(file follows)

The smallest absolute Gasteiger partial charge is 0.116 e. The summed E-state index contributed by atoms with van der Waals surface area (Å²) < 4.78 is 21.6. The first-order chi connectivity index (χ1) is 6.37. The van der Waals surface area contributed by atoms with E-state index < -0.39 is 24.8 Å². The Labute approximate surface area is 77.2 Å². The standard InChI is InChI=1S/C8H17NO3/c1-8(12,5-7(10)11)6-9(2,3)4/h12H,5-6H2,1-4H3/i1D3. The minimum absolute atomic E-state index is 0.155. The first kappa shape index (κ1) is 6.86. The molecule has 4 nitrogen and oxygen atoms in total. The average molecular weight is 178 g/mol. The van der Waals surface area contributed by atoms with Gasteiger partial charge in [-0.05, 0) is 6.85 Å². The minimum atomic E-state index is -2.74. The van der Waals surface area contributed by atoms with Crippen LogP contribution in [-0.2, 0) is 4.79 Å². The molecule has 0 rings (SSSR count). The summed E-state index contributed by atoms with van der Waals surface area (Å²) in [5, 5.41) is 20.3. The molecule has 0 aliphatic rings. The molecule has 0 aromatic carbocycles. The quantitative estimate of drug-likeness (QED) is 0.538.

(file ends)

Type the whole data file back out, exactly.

The smallest absolute Gasteiger partial charge is 0.116 e. The summed E-state index contributed by atoms with van der Waals surface area (Å²) < 4.78 is 21.6. The first-order chi connectivity index (χ1) is 6.37. The van der Waals surface area contributed by atoms with E-state index < -0.39 is 24.8 Å². The Labute approximate surface area is 77.2 Å². The standard InChI is InChI=1S/C8H17NO3/c1-8(12,5-7(10)11)6-9(2,3)4/h12H,5-6H2,1-4H3/i1D3. The minimum absolute atomic E-state index is 0.155. The first kappa shape index (κ1) is 6.86. The molecule has 4 nitrogen and oxygen atoms in total. The average molecular weight is 178 g/mol. The van der Waals surface area contributed by atoms with Gasteiger partial charge in [-0.05, 0) is 6.85 Å². The minimum atomic E-state index is -2.74. The van der Waals surface area contributed by atoms with Crippen LogP contribution in [-0.2, 0) is 4.79 Å². The molecule has 0 rings (SSSR count). The summed E-state index contributed by atoms with van der Waals surface area (Å²) in [5, 5.41) is 20.3. The molecule has 0 aliphatic rings. The molecule has 0 aromatic carbocycles. The quantitative estimate of drug-likeness (QED) is 0.538.